Young Tornedalians in education: the challenges of being national minority pupils in the Swedish school system

Young Tornedalians in education: the challenges of being national minority pupils in the Swedish school system


Pär Poromaa Isling




The Tornedalians are a national ethnic and linguistic minority group in northern Sweden who live along the Torne River Valley (Tornedalen) in municipalities that border the neighbouring country of Finland. This minority group has been subjected to marginalisation, racialisation and assimilation politics driven by Swedish colonial and nationalist interests and ambitions since the end of the 19th century. In the so-called ‘Swedification’ of Tornedalen, the education system has historically been a tool used to oppress and undermine the population’s culture and language, Meänkieli. Few studies have scrutinised contemporary conditions concerning the relationship between Tornedalians and the education system. This article examines the challenges and obstacles that young Tornedalians encounter in their quest to learn about and practise their minority group status within the Swedish upper secondary school system. The data consists of interviews with pupils, teachers and principals at upper secondary schools in two municipalities in Tornedalen. Drawing on postcolonial perspectives and theories of nationalism, the analysis suggests that colonial conceptions and processes are still at work in the region through the medium of the educational system. School practice is described as an ‘all-Swedish’ institution that is saturated with its majority culture; in other words, Tornedalian culture and Meänkieli are repressed due to the power, domination and precedence of Swedish values in school practice. Thus, the effects of Swedification policies are still at play in Tornedalian schools. However, there are promising pedagogical opportunities to enhance and develop the learning practice of Meänkieli and Tornedalian culture due to pupils’ interest in minority issues, combined with teachers’ knowledge of these matters. A conclusion drawn in the article is that there is a need for teachers to bring these minority issues into ordinary teaching and modify the curriculum so that, to a greater extent, it integrates and enforces elements of local minority language and culture into ordinary school practice.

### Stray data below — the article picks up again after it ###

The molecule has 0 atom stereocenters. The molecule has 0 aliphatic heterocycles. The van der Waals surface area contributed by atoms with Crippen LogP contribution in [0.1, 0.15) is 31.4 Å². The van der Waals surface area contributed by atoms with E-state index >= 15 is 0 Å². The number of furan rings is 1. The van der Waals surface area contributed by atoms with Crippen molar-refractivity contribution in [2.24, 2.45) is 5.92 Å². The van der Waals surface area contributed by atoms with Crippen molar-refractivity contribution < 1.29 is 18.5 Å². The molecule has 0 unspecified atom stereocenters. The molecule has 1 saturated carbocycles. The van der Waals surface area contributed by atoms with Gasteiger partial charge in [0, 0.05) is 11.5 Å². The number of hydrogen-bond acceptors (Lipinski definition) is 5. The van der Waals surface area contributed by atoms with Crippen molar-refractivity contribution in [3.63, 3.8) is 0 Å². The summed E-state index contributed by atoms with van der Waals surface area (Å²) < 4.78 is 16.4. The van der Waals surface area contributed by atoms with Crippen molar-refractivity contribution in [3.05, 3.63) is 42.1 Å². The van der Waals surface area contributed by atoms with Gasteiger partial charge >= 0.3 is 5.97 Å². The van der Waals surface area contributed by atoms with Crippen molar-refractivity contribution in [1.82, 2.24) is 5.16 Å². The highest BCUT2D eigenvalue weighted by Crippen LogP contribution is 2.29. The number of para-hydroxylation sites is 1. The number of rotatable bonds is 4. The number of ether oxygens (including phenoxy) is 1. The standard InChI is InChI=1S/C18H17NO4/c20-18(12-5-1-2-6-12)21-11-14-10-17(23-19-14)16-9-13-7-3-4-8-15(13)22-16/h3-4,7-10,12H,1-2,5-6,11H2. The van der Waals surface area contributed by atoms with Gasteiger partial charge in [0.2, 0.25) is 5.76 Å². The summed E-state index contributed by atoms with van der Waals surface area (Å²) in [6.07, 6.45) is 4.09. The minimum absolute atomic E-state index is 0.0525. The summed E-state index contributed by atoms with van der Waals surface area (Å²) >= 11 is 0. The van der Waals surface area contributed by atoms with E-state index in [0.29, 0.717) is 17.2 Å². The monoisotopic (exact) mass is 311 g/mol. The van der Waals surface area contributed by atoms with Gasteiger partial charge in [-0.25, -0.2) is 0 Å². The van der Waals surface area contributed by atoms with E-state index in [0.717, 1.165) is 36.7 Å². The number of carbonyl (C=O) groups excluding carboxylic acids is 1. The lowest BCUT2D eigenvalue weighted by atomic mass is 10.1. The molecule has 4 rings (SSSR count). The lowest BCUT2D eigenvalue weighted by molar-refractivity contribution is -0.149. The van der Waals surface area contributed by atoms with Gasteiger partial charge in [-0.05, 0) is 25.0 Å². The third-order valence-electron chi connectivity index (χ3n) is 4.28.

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Tornedalians, national minority, upper secondary school, postcolonialism, Sweden


Published in Volume 27(1) Participation, Diversity, Involvement,